Materials: Resin and Fiberglass
For our purposes there are essentially two kinds of resins to consider: Epoxy and Polyester. Both are two-part compounds. Epoxy consists of a Base (part A) and a Hardener (Part B). The components that make up Polyester is usually referred to as Resin and Catalyst.
You should be looking for Lay-up Epoxy. It has a very light consistency compared with Epoxy glue that most are familiar with. The light viscosity is essential to wet the fiberglass.
If Epoxy is mixed in incorrect proportions, it can spell disaster. Too much Hardener and the resulting laminate is weak and brittle. Not enough and it won’t cure. Instead it will stay tacky for weeks and never develop any sort of hardness.
Controlling open-time (time before it cures) and pot-life (effective time to work with the resin) with Epoxy can be tricky. Many manufacturers offer several options of Hardeners that gives different open-times. Temperature plays a large role – lower ambient temperature leads to longer cure times.
Often a Hardener that provides a long open-time will cure tacky in humid weather. So that is one other thing to consider.
Polyester in that regard is much more forgiving. The catalyst is just there to accelerate the crystallization that is technically already taking place, only really slowly.
So the speed at which polyester cures can be controlled by the amount of catalyst added.
Polyester resin has a much shorter shelf-life. I seem to recall you should use it within a year (I could be wrong, check with manufacturers).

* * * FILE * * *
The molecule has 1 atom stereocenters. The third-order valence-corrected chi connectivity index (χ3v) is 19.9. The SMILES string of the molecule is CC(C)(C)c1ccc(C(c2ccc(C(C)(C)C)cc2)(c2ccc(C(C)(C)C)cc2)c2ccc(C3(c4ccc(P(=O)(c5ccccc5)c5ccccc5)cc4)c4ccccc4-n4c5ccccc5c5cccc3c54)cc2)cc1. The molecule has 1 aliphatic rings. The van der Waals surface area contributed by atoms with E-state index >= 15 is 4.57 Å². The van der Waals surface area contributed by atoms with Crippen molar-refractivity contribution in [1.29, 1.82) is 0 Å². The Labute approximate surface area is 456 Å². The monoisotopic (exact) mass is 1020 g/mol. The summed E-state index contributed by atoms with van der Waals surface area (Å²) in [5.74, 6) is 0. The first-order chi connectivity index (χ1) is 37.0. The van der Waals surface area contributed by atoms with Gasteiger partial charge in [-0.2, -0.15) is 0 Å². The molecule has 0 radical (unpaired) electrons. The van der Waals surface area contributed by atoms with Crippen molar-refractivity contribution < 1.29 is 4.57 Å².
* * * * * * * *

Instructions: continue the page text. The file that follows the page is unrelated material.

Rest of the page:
Here is a short comparison between the two:
• Non-toxic when ingested or fumes inhaled – can ship by air.
• Little or no odor
• Critical mixture ratio for optimal strength and proper cure
• Almost infinite shelf life
• Difficult to control pot-life and open-time
• Repeated contact with the hardener will lead to sensitization
• Will not dissolve thermoplastics such as polystyrene foam
• Volatile fumes – can only ship ground
• Strong and nauseating smell
• Relatively inexpensive
• Mixture ratio non-critical
• One year shelf life
• Change mix ratio between Resin and Catalyst for infinitely variable open-time
• No long-term health effects as long as a proper respirator is used
• Will dissolve thermoplastics and most foams
Which to choose? Well, if you can only work in your house or in an attached garage or basement: it’s Epoxy. The fumes from the Polyester Catalyst is so permeating that there is no way to work with it under those circumstances. Even your clothes will stink.
I wouldn’t recommend working outdoors, but it’s an option where Polyester may work out.
My shop is in the basement, so I'm strictly using Epoxy.